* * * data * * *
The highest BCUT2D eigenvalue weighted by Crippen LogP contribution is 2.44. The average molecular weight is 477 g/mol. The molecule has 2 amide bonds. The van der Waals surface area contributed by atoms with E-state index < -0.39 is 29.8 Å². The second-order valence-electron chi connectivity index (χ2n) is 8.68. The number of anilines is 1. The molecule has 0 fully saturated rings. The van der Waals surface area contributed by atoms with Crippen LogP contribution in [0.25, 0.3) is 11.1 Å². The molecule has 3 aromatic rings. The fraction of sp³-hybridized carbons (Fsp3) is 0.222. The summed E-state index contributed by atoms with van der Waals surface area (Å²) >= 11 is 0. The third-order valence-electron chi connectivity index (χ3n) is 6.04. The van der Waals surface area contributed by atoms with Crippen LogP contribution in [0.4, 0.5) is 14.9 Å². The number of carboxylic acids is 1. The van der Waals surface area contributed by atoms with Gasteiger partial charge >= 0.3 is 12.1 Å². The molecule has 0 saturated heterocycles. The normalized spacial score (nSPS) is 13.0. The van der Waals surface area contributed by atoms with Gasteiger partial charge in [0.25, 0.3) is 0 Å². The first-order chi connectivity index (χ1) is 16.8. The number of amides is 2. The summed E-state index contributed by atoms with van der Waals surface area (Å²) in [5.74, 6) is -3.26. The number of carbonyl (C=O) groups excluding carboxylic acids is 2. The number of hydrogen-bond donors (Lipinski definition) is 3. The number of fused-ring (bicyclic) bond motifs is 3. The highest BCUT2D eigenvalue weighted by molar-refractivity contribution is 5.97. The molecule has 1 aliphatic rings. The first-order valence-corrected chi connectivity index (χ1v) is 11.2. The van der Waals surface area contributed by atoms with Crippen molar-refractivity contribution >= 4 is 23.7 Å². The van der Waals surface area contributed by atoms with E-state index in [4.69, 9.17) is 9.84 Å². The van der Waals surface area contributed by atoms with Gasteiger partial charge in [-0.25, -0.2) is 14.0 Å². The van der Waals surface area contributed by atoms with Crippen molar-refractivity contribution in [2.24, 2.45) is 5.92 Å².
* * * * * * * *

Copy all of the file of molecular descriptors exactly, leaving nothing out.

The highest BCUT2D eigenvalue weighted by Crippen LogP contribution is 2.44. The average molecular weight is 477 g/mol. The molecule has 2 amide bonds. The van der Waals surface area contributed by atoms with E-state index < -0.39 is 29.8 Å². The second-order valence-electron chi connectivity index (χ2n) is 8.68. The number of anilines is 1. The molecule has 0 fully saturated rings. The van der Waals surface area contributed by atoms with Crippen LogP contribution in [0.25, 0.3) is 11.1 Å². The molecule has 3 aromatic rings. The fraction of sp³-hybridized carbons (Fsp3) is 0.222. The summed E-state index contributed by atoms with van der Waals surface area (Å²) >= 11 is 0. The third-order valence-electron chi connectivity index (χ3n) is 6.04. The van der Waals surface area contributed by atoms with Crippen LogP contribution in [0.4, 0.5) is 14.9 Å². The number of carboxylic acids is 1. The van der Waals surface area contributed by atoms with Gasteiger partial charge >= 0.3 is 12.1 Å². The molecule has 0 saturated heterocycles. The normalized spacial score (nSPS) is 13.0. The van der Waals surface area contributed by atoms with Gasteiger partial charge in [0.25, 0.3) is 0 Å². The first-order chi connectivity index (χ1) is 16.8. The number of amides is 2. The summed E-state index contributed by atoms with van der Waals surface area (Å²) in [5.74, 6) is -3.26. The number of carbonyl (C=O) groups excluding carboxylic acids is 2. The number of hydrogen-bond donors (Lipinski definition) is 3. The number of fused-ring (bicyclic) bond motifs is 3. The highest BCUT2D eigenvalue weighted by molar-refractivity contribution is 5.97. The molecule has 1 aliphatic rings. The first-order valence-corrected chi connectivity index (χ1v) is 11.2. The van der Waals surface area contributed by atoms with Crippen molar-refractivity contribution >= 4 is 23.7 Å². The van der Waals surface area contributed by atoms with E-state index in [4.69, 9.17) is 9.84 Å². The van der Waals surface area contributed by atoms with Gasteiger partial charge in [-0.25, -0.2) is 14.0 Å². The van der Waals surface area contributed by atoms with Crippen molar-refractivity contribution in [2.24, 2.45) is 5.92 Å².